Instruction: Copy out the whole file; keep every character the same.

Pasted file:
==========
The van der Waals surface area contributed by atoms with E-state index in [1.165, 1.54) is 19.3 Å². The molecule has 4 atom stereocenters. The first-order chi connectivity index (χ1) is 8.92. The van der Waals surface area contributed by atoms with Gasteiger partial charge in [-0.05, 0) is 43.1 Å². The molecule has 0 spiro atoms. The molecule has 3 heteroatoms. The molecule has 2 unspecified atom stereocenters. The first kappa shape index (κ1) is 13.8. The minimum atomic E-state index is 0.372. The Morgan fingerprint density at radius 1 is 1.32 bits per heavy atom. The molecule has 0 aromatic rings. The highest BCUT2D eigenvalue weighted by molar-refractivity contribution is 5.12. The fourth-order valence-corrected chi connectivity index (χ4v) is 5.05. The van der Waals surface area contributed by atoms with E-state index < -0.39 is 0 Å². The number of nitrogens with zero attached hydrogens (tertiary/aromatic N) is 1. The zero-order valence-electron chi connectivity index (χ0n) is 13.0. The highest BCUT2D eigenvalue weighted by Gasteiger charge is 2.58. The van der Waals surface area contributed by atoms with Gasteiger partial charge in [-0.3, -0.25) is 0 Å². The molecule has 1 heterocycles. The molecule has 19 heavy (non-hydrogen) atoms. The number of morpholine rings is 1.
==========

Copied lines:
The van der Waals surface area contributed by atoms with E-state index in [1.165, 1.54) is 19.3 Å². The molecule has 4 atom stereocenters. The first-order chi connectivity index (χ1) is 8.92. The van der Waals surface area contributed by atoms with Gasteiger partial charge in [-0.05, 0) is 43.1 Å². The molecule has 0 spiro atoms. The molecule has 3 heteroatoms. The molecule has 2 unspecified atom stereocenters. The first kappa shape index (κ1) is 13.8. The minimum atomic E-state index is 0.372. The Morgan fingerprint density at radius 1 is 1.32 bits per heavy atom. The molecule has 0 aromatic rings. The highest BCUT2D eigenvalue weighted by molar-refractivity contribution is 5.12. The fourth-order valence-corrected chi connectivity index (χ4v) is 5.05. The van der Waals surface area contributed by atoms with E-state index < -0.39 is 0 Å². The number of nitrogens with zero attached hydrogens (tertiary/aromatic N) is 1. The zero-order valence-electron chi connectivity index (χ0n) is 13.0. The highest BCUT2D eigenvalue weighted by Gasteiger charge is 2.58. The van der Waals surface area contributed by atoms with Gasteiger partial charge in [-0.3, -0.25) is 0 Å². The molecule has 1 heterocycles. The molecule has 19 heavy (non-hydrogen) atoms. The number of morpholine rings is 1.